Rotator cuff pain

Rotator cuff pain is most usually experienced when the arm is raised or lifted in an arc away from the body, if you’re not already familiar with the body’s physiology you might just think you have an awkward shoulder pain. However, also known as painful arc syndrome, rotator cuff pain in the shoulder is caused by a partial rotator cuff tear, often resulting from a fall when the shoulder muscles and tendons take the main strain of arresting the fall.

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What causes a rotator cuff tear?

The rotator cuff itself is a reinforcing structure around the shoulder joint made up of four muscle tendons, which merge with the fibrous capsule enclosing the joint. In extreme cases a complete tear can occur rendering the shoulder virtually immoveable, this type of severe disability accompanied by severe neck and shoulder pain will frequently require surgery to correct; whereas the more common partial tear can be treated without recourse to surgery. So, whilst someone experiencing shoulder pain following a fall may well suspect a rotator cuff injury – should someone experiencing a pain in shoulder or neck areas that hasn’t had a fall also suspect a rotator cuff tear? The answer is most probably yes! Rotator cuff damage can also arise as a form of tendinitis or repetitive strain injury. Subsequently, sportsmen and women who repeatedly throw things can especially succumb to neck and shoulder pain; as to can swimmers, kayakers, rowers and even people like musical conductors!

Non-surgical treatment for rotator cuff pain.

Whilst anything up to 90% of rotator cuff injuries, and the shoulder pain arising from them, will be long term in nature, providing the neck and shoulder pain isn’t too intense or debilitating recourse to surgical treatment can be avoided. Being a form of tendinitis the primary treatment recommended by a medical practitioner for rotator cuff shoulder pains and referred neck and shoulder pains will be rest. Quite simply by resting the damaged tissues they can start the self-healing process. However, and of course, keeping a shoulder immobile is pretty well impossible to do, so it is more a question of being conscious of the shoulder pain and limiting any shoulder movements. Other suggestions will include applying a cold compress to reduce inflammation and control any swelling, as will raising the affected part of the body – although in the case of rotator cuff injuries this is difficult to achieve. Following an initial period of rest it is advisable to begin exercising the rotator cuff to help promote the self-healing process. There are a series of exercises specifically designed to gradually restore the rotator cuff to health without causing further damage or increasing the feelings of having a pain in shoulder problem.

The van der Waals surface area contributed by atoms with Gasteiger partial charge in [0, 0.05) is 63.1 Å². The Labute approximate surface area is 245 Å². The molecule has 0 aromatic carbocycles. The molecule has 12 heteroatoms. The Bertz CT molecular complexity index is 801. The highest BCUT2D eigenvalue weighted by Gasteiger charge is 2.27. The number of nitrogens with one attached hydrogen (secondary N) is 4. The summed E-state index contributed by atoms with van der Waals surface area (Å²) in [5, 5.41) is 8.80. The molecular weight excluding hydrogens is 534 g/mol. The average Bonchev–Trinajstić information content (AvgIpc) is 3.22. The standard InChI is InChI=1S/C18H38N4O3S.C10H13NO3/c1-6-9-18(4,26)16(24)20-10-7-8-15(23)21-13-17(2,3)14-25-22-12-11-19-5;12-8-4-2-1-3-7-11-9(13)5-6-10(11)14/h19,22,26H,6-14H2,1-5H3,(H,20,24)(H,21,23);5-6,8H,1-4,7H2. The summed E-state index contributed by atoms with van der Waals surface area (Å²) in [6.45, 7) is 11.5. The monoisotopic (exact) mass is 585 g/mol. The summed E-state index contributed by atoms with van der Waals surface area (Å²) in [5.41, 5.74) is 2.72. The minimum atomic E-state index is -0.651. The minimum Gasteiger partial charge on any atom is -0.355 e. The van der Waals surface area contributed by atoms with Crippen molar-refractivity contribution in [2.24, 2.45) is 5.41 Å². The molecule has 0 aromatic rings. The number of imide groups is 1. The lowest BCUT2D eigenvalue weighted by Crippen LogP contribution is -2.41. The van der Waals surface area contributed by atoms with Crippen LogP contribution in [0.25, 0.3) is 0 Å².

Surgical treatment for rotator cuff pain.

If non-surgical treatment fails to work then some sufferers of “pain in shoulder” syndromes, arising from rotator cuff injuries, do have surgery to repair the injury, removing the neck and shoulder pain as well as restoring full mobility to the shoulder in less time than non-surgical treatment would take. The decision to undergo surgery isn’t always due solely to the neck and shoulder pain being experienced, but could be due to the nature of having a restricted shoulder movement, affecting either the ability to work or perhaps play and enjoy a particular sport of hobby. For a tear that is either less than 50% of the rotator cuff thickness or less than 1cm in size, the dead tissue can be removed arthroscopically, requiring only a small incision and an arthroscope then being passed into the joint. This prevents the joint itself having to be opened up; the surgeon simply removes the dead tissue via the arthroscope, leaving only a small surface wound to heal over. For more serious cases a procedure called acromioplasty is required. Acrimoplasty is the removal of a bone’s surface that is in contact with the damaged tendon tissue, in the case of rotator cuff shoulder pain, the coracoacromial ligament is removed in order to repair the rotator cuff tendon.


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